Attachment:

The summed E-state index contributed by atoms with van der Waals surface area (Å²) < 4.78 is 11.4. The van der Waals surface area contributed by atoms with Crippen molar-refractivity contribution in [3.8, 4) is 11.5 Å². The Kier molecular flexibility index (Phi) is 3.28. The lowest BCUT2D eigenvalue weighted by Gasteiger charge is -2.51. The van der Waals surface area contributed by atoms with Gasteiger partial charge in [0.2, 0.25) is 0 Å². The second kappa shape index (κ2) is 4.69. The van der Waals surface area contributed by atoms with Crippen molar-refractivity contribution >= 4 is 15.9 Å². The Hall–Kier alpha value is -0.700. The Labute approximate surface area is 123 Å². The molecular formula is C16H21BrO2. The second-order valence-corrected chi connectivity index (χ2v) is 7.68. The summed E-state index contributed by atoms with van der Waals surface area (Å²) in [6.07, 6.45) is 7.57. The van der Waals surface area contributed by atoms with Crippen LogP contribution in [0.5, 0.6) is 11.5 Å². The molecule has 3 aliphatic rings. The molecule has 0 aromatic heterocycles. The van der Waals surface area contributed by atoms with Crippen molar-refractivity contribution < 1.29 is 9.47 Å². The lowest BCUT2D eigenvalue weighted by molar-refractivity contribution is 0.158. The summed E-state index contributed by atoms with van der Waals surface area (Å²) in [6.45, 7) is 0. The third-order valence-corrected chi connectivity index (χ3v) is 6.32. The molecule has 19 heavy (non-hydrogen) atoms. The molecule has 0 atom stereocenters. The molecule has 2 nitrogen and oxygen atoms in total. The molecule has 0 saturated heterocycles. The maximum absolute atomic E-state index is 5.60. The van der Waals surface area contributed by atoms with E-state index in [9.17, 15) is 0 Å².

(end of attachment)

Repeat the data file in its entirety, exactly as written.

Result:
The summed E-state index contributed by atoms with van der Waals surface area (Å²) < 4.78 is 11.4. The van der Waals surface area contributed by atoms with Crippen molar-refractivity contribution in [3.8, 4) is 11.5 Å². The Kier molecular flexibility index (Phi) is 3.28. The lowest BCUT2D eigenvalue weighted by Gasteiger charge is -2.51. The van der Waals surface area contributed by atoms with Gasteiger partial charge in [0.2, 0.25) is 0 Å². The second kappa shape index (κ2) is 4.69. The van der Waals surface area contributed by atoms with Crippen molar-refractivity contribution >= 4 is 15.9 Å². The Hall–Kier alpha value is -0.700. The Labute approximate surface area is 123 Å². The molecular formula is C16H21BrO2. The second-order valence-corrected chi connectivity index (χ2v) is 7.68. The summed E-state index contributed by atoms with van der Waals surface area (Å²) in [6.07, 6.45) is 7.57. The van der Waals surface area contributed by atoms with Crippen LogP contribution in [0.5, 0.6) is 11.5 Å². The molecule has 3 aliphatic rings. The molecule has 0 aromatic heterocycles. The van der Waals surface area contributed by atoms with Crippen molar-refractivity contribution < 1.29 is 9.47 Å². The lowest BCUT2D eigenvalue weighted by molar-refractivity contribution is 0.158. The summed E-state index contributed by atoms with van der Waals surface area (Å²) in [6.45, 7) is 0. The third-order valence-corrected chi connectivity index (χ3v) is 6.32. The molecule has 19 heavy (non-hydrogen) atoms. The molecule has 0 atom stereocenters. The molecule has 2 nitrogen and oxygen atoms in total. The molecule has 0 saturated heterocycles. The maximum absolute atomic E-state index is 5.60. The van der Waals surface area contributed by atoms with E-state index in [9.17, 15) is 0 Å².